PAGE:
Friday, May 15, 2009

Birthdays Should Be A Big Deal

My mother taught me a lesson about family birthdays being a big deal (see "A Special Birthday Cake" in my January 2009 blogs for an example of her giving). Once I had a family of my own, I continued that tradition. The anniversary of a person's birth should be a cause for celebration, tributes and lots of good food, and this is never more important than now, when our society seems to be so focused on the negative aspects of life.

I don't think that "big deal" necessarily means spending a lot of money. I know it means more to me, and members of our family, just to have an hour or two targeted especially for that person. Not to say that we don't like getting gifts, but it isn't about that, or a fancy dinner out, or a huge party with friends. No, it is about letting the birthday person know they are loved and cared about because everyone took time from their busy schedules - and everyone is busy to the max these days - to create a special memory.

In the past several weeks, we've done that three times - each celebration unique to the celebrant, and each definitely worth the effort. The first recipient was our son, Sean. His day was marked with a dinner at our house, and the next night, his wife gave him a small party, complete with birthday pie (apple crumb - his special request each year). The following week, our middle grandson, Christopher, turned 12 and got a birthday pie (chocolate - also his request) which we ate on the afternoon of his day. Since only his mother, brother and I were able to be there for that, and the rest of the family felt bad because they were all working, I cooked a dinner the next night when we could all be together to sing to him (over a cake this time). And the following day I took him shopping for new clothes (much more fun for a kid his age than opening up a gift of clothes that he doesn't like). So, both those "big deals" resulted in more than one day of birthday observance.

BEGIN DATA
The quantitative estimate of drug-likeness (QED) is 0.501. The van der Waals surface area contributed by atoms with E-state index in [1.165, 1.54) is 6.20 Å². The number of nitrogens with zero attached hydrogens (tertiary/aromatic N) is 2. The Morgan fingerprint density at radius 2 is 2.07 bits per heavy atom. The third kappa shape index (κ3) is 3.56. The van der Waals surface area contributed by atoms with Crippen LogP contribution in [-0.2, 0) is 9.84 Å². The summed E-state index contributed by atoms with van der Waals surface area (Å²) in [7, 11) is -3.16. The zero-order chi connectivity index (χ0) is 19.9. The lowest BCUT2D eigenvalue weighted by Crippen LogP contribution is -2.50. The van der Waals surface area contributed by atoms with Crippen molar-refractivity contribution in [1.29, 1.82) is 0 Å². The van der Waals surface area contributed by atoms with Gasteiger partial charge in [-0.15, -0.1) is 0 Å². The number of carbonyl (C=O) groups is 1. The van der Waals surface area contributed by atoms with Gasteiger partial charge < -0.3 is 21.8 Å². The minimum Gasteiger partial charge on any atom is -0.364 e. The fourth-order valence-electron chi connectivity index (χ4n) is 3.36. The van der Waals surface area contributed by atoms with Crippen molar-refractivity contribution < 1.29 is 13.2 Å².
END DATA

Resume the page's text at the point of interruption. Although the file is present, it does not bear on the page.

This week it was my husband's turn to be the center of attention, and I spent the entire day in preparation. R.J. is a big kid when it comes to his birthday, and this was a milestone one for him which made it even more important. Since our funds are stretched just now, I had to get inventive, and was proud of what I accomplished, staying within my budget. I shopped for the items for dinner, decorated his cake (his favorite - yellow cake with chocolate icing), set the table with special linens, china and crystal that have passed down in the family, and was even able to wrap up several small gifts. The smile on his face, the joy of the family as we all sat at the meal, watching him blow out his candles and open his presents was more than worth all the labor I'd expended. Yes, it meant I didn't write that day, or do any of the hundred other chores that awaited me on my desk, in my house or on my to-do list. Who cares? The day was his and, when I collapsed in bed that night, I felt as rewarded as he did.

Maybe that's what my mother wanted me to learn about spending the hours to make a big deal out of a birthday. I tend to think that the people who don't want to celebrate their birthdays, who moan and groan about getting older instead of enjoying the triumph of starting another year, are those who never had "their day" made special every year. It IS important. If you love someone, any excuse to make them feel special is an opportunity to share love. Birthdays are an annual song and dance opportunity; don't let them go by unnoticed.

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